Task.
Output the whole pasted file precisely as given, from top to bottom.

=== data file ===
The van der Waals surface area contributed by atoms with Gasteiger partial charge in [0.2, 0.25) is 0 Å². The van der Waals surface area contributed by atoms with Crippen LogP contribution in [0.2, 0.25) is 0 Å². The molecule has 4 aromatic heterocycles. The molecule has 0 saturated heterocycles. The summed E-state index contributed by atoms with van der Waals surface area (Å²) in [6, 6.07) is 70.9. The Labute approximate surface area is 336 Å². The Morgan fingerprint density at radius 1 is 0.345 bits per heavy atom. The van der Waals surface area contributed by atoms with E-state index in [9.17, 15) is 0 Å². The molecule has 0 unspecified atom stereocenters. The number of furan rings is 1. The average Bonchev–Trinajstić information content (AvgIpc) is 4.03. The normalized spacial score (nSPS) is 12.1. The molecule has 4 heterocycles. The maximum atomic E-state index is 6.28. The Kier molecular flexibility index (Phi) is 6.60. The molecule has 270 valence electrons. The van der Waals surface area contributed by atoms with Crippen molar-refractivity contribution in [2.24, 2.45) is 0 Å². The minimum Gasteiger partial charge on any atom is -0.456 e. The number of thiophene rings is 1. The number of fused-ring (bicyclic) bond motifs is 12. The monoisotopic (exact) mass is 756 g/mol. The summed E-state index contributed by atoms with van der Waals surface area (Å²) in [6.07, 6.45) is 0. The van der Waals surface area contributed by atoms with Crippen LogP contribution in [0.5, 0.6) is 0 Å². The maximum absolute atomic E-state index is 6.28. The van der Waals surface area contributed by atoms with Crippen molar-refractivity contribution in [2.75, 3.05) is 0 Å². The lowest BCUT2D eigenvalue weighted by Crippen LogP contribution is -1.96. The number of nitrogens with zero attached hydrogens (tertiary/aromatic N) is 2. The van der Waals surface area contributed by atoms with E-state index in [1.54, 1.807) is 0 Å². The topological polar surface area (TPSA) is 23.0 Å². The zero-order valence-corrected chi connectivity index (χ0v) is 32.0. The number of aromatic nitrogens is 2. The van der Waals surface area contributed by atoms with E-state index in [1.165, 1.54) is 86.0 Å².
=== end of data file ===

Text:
The van der Waals surface area contributed by atoms with Gasteiger partial charge in [0.2, 0.25) is 0 Å². The van der Waals surface area contributed by atoms with Crippen LogP contribution in [0.2, 0.25) is 0 Å². The molecule has 4 aromatic heterocycles. The molecule has 0 saturated heterocycles. The summed E-state index contributed by atoms with van der Waals surface area (Å²) in [6, 6.07) is 70.9. The Labute approximate surface area is 336 Å². The Morgan fingerprint density at radius 1 is 0.345 bits per heavy atom. The van der Waals surface area contributed by atoms with E-state index in [9.17, 15) is 0 Å². The molecule has 0 unspecified atom stereocenters. The number of furan rings is 1. The average Bonchev–Trinajstić information content (AvgIpc) is 4.03. The normalized spacial score (nSPS) is 12.1. The molecule has 4 heterocycles. The maximum atomic E-state index is 6.28. The Kier molecular flexibility index (Phi) is 6.60. The molecule has 270 valence electrons. The van der Waals surface area contributed by atoms with Crippen molar-refractivity contribution in [2.24, 2.45) is 0 Å². The minimum Gasteiger partial charge on any atom is -0.456 e. The number of thiophene rings is 1. The number of fused-ring (bicyclic) bond motifs is 12. The monoisotopic (exact) mass is 756 g/mol. The summed E-state index contributed by atoms with van der Waals surface area (Å²) in [6.07, 6.45) is 0. The van der Waals surface area contributed by atoms with Crippen LogP contribution in [0.5, 0.6) is 0 Å². The maximum absolute atomic E-state index is 6.28. The van der Waals surface area contributed by atoms with Crippen molar-refractivity contribution in [2.75, 3.05) is 0 Å². The lowest BCUT2D eigenvalue weighted by Crippen LogP contribution is -1.96. The number of nitrogens with zero attached hydrogens (tertiary/aromatic N) is 2. The van der Waals surface area contributed by atoms with E-state index in [1.54, 1.807) is 0 Å². The topological polar surface area (TPSA) is 23.0 Å². The zero-order valence-corrected chi connectivity index (χ0v) is 32.0. The number of aromatic nitrogens is 2. The van der Waals surface area contributed by atoms with E-state index in [1.165, 1.54) is 86.0 Å².